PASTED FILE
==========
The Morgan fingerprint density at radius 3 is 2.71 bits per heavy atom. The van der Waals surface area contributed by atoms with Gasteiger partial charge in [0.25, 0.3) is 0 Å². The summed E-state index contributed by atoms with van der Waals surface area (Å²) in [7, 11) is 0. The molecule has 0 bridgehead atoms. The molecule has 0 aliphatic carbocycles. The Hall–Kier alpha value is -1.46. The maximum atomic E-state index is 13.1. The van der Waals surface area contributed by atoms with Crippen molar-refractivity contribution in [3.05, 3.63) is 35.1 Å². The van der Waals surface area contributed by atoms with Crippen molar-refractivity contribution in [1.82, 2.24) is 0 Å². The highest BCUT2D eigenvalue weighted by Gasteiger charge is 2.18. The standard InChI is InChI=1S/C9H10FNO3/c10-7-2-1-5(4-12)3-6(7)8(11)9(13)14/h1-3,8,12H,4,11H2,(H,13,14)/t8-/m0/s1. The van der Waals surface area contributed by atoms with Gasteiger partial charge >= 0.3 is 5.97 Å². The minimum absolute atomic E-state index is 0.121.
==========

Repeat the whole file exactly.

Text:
The Morgan fingerprint density at radius 3 is 2.71 bits per heavy atom. The van der Waals surface area contributed by atoms with Gasteiger partial charge in [0.25, 0.3) is 0 Å². The summed E-state index contributed by atoms with van der Waals surface area (Å²) in [7, 11) is 0. The molecule has 0 bridgehead atoms. The molecule has 0 aliphatic carbocycles. The Hall–Kier alpha value is -1.46. The maximum atomic E-state index is 13.1. The van der Waals surface area contributed by atoms with Crippen molar-refractivity contribution in [3.05, 3.63) is 35.1 Å². The van der Waals surface area contributed by atoms with Crippen molar-refractivity contribution in [1.82, 2.24) is 0 Å². The highest BCUT2D eigenvalue weighted by Gasteiger charge is 2.18. The standard InChI is InChI=1S/C9H10FNO3/c10-7-2-1-5(4-12)3-6(7)8(11)9(13)14/h1-3,8,12H,4,11H2,(H,13,14)/t8-/m0/s1. The van der Waals surface area contributed by atoms with Gasteiger partial charge >= 0.3 is 5.97 Å². The minimum absolute atomic E-state index is 0.121.